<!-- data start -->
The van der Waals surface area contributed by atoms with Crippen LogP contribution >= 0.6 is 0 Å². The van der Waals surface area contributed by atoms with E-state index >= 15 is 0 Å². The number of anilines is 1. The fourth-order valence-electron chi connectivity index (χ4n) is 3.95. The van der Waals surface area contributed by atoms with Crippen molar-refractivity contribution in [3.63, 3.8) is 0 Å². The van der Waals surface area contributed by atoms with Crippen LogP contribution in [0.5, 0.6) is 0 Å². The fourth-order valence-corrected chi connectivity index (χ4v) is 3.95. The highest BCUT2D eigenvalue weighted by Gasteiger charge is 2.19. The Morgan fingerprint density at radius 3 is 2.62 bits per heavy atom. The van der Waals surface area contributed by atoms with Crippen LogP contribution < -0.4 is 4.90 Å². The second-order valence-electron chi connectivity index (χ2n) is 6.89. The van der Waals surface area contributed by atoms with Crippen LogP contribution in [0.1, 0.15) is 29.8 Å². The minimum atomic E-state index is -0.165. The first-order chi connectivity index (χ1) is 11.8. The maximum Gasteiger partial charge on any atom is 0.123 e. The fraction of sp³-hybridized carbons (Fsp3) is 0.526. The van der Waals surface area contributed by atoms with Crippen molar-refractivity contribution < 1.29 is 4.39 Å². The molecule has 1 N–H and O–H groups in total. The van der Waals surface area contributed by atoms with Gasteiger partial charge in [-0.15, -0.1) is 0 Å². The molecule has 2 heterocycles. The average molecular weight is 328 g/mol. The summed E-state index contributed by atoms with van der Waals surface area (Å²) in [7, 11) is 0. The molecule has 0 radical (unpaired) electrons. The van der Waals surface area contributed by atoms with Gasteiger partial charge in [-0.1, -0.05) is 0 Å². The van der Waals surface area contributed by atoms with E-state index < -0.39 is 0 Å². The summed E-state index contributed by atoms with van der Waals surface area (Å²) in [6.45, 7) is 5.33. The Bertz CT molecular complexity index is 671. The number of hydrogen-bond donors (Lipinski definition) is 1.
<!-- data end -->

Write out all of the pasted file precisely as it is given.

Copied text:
The van der Waals surface area contributed by atoms with Crippen LogP contribution >= 0.6 is 0 Å². The van der Waals surface area contributed by atoms with E-state index >= 15 is 0 Å². The number of anilines is 1. The fourth-order valence-electron chi connectivity index (χ4n) is 3.95. The van der Waals surface area contributed by atoms with Crippen molar-refractivity contribution in [3.63, 3.8) is 0 Å². The van der Waals surface area contributed by atoms with Crippen LogP contribution in [0.5, 0.6) is 0 Å². The fourth-order valence-corrected chi connectivity index (χ4v) is 3.95. The highest BCUT2D eigenvalue weighted by Gasteiger charge is 2.19. The Morgan fingerprint density at radius 3 is 2.62 bits per heavy atom. The van der Waals surface area contributed by atoms with Crippen LogP contribution < -0.4 is 4.90 Å². The second-order valence-electron chi connectivity index (χ2n) is 6.89. The van der Waals surface area contributed by atoms with Crippen LogP contribution in [0.1, 0.15) is 29.8 Å². The minimum atomic E-state index is -0.165. The first-order chi connectivity index (χ1) is 11.8. The maximum Gasteiger partial charge on any atom is 0.123 e. The fraction of sp³-hybridized carbons (Fsp3) is 0.526. The van der Waals surface area contributed by atoms with Crippen molar-refractivity contribution < 1.29 is 4.39 Å². The molecule has 1 N–H and O–H groups in total. The van der Waals surface area contributed by atoms with Gasteiger partial charge in [-0.15, -0.1) is 0 Å². The molecule has 2 heterocycles. The average molecular weight is 328 g/mol. The summed E-state index contributed by atoms with van der Waals surface area (Å²) in [7, 11) is 0. The molecule has 0 radical (unpaired) electrons. The van der Waals surface area contributed by atoms with Gasteiger partial charge in [-0.1, -0.05) is 0 Å². The van der Waals surface area contributed by atoms with E-state index < -0.39 is 0 Å². The summed E-state index contributed by atoms with van der Waals surface area (Å²) in [6.45, 7) is 5.33. The Bertz CT molecular complexity index is 671. The number of hydrogen-bond donors (Lipinski definition) is 1.